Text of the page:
move into new environments and begin to
evolve biological features for life in those
places.
In this theory, hominids lived in small, isolated
populations and, lacking genetic contact,
evolved into a number of new species.
In Europe, this new species will eventually
evolve into the neandertals, who become
extinct toward the end of human evolution.
Single Origins Theory II
While in Europe these now isolated
hominids evolve into a new species, the
Neandertals, In Africa and Asia, other
species of Homo were also evolving.
Like the Neandertals in Europe, they
also possess low sloping brain cases,
and large projecting faces lacking a
chin. They had large brains, often within
the range of living humans.
Single Origins Theory III
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Between about 200,-100,000 years ago,
modern humans, Homo sapiens, evolved from
an earlier Homo ancestor.
This evolutionary origin apparently took place
in one locale, most probably somewhere in
sub- Saharan Africa.
Soon after this origin, these modern humans
begin to expand out of Africa, marking a
second expansion out of Africa.
These modern humans move into all parts of
the Old World, replacing earlier species of
Homo, like the Neandertals, in those areas.
Single Origins Theory IV
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Thus, in this theory, modern humans, Homo
sapiens, evolve relatively recently in one
locale and spread out from there.
Modern human races all have a relatively
recent origin in Africa.
Earlier humans in other parts of the Old World
were separate species from modern humans.
They were not part of the ancestry of modern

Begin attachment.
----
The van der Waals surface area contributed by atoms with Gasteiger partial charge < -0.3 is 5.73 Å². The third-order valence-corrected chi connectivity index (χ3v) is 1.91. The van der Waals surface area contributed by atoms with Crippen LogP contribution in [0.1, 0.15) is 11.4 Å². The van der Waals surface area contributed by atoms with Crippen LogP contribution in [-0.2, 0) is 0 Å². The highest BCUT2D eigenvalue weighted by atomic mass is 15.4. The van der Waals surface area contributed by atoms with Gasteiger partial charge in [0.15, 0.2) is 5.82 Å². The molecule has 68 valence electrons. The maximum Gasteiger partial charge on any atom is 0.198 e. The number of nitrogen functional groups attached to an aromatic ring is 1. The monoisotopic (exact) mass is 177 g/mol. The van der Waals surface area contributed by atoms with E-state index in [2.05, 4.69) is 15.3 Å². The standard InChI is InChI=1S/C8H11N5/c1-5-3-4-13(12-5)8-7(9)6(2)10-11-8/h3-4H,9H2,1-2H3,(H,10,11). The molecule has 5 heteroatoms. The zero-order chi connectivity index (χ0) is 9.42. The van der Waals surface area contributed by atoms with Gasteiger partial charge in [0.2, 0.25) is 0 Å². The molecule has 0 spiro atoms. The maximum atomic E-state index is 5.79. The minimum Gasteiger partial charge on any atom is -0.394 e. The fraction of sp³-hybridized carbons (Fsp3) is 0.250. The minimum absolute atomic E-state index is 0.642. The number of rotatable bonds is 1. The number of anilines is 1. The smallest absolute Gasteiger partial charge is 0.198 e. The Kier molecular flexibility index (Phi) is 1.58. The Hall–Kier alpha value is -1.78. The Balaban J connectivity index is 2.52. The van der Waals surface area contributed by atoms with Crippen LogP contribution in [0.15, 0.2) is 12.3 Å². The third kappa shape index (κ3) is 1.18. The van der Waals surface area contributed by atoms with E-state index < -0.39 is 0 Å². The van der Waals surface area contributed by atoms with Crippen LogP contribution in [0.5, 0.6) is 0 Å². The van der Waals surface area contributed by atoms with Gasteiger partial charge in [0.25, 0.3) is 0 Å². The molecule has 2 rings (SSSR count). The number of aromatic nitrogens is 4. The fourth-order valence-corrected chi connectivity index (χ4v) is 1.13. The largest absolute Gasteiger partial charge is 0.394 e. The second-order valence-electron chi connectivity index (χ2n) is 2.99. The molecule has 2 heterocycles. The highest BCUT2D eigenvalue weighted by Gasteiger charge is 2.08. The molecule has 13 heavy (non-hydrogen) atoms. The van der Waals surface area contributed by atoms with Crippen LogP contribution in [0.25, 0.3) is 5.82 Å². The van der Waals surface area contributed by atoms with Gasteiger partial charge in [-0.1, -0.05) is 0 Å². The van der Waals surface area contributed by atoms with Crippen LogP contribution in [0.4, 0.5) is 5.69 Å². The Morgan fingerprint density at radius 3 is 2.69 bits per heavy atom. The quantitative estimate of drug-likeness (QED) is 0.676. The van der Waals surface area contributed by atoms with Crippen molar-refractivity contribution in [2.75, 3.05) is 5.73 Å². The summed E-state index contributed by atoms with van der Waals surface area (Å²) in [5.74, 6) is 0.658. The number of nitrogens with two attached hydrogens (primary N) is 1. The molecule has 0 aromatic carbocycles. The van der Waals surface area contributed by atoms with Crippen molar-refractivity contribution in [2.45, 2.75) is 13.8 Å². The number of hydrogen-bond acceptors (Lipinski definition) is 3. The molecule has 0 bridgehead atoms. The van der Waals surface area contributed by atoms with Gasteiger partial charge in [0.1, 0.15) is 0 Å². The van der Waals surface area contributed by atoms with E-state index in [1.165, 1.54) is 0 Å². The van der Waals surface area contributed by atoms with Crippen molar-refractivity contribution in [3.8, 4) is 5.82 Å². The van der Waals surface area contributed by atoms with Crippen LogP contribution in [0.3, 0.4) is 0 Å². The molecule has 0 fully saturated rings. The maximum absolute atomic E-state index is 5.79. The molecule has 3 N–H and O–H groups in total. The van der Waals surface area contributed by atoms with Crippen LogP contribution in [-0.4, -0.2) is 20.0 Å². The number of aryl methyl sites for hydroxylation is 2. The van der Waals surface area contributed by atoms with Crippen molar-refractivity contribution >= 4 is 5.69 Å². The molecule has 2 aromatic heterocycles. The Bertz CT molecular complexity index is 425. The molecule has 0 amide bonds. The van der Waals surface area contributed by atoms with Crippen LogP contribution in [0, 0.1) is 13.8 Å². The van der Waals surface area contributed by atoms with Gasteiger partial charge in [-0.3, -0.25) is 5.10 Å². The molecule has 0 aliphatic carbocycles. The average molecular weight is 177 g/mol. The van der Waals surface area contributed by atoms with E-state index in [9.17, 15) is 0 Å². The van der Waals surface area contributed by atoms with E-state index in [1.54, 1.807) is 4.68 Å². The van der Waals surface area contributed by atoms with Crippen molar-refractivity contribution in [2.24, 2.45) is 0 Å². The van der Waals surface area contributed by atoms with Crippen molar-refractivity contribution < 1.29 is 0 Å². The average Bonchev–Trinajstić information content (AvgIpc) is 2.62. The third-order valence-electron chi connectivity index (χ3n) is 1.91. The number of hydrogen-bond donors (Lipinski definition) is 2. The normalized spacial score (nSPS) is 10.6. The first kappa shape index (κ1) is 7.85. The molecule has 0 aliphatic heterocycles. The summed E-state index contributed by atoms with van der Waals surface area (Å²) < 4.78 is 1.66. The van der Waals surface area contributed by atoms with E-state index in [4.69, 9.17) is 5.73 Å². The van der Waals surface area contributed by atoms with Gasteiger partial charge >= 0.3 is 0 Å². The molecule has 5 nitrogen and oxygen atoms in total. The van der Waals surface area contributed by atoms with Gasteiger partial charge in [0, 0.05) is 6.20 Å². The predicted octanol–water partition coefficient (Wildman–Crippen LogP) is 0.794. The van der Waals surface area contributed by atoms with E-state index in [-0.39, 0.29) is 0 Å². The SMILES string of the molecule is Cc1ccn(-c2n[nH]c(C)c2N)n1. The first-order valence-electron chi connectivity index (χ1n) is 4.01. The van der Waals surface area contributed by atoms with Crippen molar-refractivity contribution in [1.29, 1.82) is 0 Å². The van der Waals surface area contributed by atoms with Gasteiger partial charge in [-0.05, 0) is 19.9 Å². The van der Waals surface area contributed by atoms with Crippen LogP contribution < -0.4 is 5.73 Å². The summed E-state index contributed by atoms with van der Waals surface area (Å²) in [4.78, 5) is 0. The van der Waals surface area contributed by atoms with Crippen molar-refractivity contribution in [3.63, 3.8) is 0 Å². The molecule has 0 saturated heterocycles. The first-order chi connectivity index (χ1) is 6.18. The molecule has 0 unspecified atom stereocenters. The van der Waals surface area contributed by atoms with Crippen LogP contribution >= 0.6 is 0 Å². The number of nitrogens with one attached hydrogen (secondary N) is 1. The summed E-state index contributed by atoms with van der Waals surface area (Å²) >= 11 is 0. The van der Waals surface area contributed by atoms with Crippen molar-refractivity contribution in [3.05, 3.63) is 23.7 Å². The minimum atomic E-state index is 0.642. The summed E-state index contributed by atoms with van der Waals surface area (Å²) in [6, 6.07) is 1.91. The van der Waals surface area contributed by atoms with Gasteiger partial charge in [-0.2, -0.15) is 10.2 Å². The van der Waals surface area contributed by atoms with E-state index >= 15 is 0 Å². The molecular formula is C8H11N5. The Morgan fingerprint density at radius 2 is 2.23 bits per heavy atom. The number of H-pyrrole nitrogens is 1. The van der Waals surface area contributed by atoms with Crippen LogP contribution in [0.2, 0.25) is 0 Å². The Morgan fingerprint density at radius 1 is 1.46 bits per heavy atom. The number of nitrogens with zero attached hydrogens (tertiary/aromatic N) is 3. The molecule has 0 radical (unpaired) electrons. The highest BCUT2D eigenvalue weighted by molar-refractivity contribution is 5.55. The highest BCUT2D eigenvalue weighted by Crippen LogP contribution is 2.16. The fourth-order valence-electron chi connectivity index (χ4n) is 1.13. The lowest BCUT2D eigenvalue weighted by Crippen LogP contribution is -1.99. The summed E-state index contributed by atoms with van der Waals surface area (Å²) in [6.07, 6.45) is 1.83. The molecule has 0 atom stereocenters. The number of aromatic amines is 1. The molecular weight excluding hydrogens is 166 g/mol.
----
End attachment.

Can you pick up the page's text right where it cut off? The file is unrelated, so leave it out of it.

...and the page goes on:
humans but an extinct side branch, replaced
by these newcomers who moved �out of
Africa’.
Modern Human Origins
Thus, two different theories:
1) Multi Regional Evolution
2) Single Origins : “Out of Africa”
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numerous of fossils, much of the
emphasis of both theories centers on
the Neandertals.
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Neandertal Discoveries
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Earliest of the fossil hominids to be found and
identified.
First recognized in 1856 from a quarry find in
the Neander Valley of Germany.
Because it was the first discovery of a fossil
hominid, and because this find came just 3
years before the publication of The Origin of
Species, it quickly became part of the
controversy surrounding Darwinian evolution.
Ape man
The Neandertals
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Fossil hominids who occupied Europe and the
Middle East from about 150,000-30,000 years
ago, when they disappear from the scene.
Some view them as a subspecies of Homo
sapiens, while others place them in their own
species: H. neanderthalensis.
Morphologically, they possessed large brain
cases, with low and long skulls and large
projecting faces lacking a chin.
They were capable of very complex behavior,
including the deliberate burial of their dead.
The Neandertals
Said one English anatomist of the first find in the
Neander Valley:
“It may have been one of those wild men,
half-crazed, half idiotic, cruel and strong, who
are always more or less to be found living on
the outskirts of barbarous tribes, and who now
and then appear in civilized communities to be
consigned perhaps to the penitentiary or the
gallows, when their murderous propensities
manifest themselves”.
Pity neandertal
Full Neandertal
Scene I
Neandertal Discoveries II
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After the initial discovery, many other fossils
similar to the original Neander Valley find were
excavated in many parts of Western and
Eastern Europe, in the Middle East and as far
East as Iraqi Kurdistan and Uzbekistan .
Early on, they became stereotypes of the
brutish, primitive, bestial ancestors of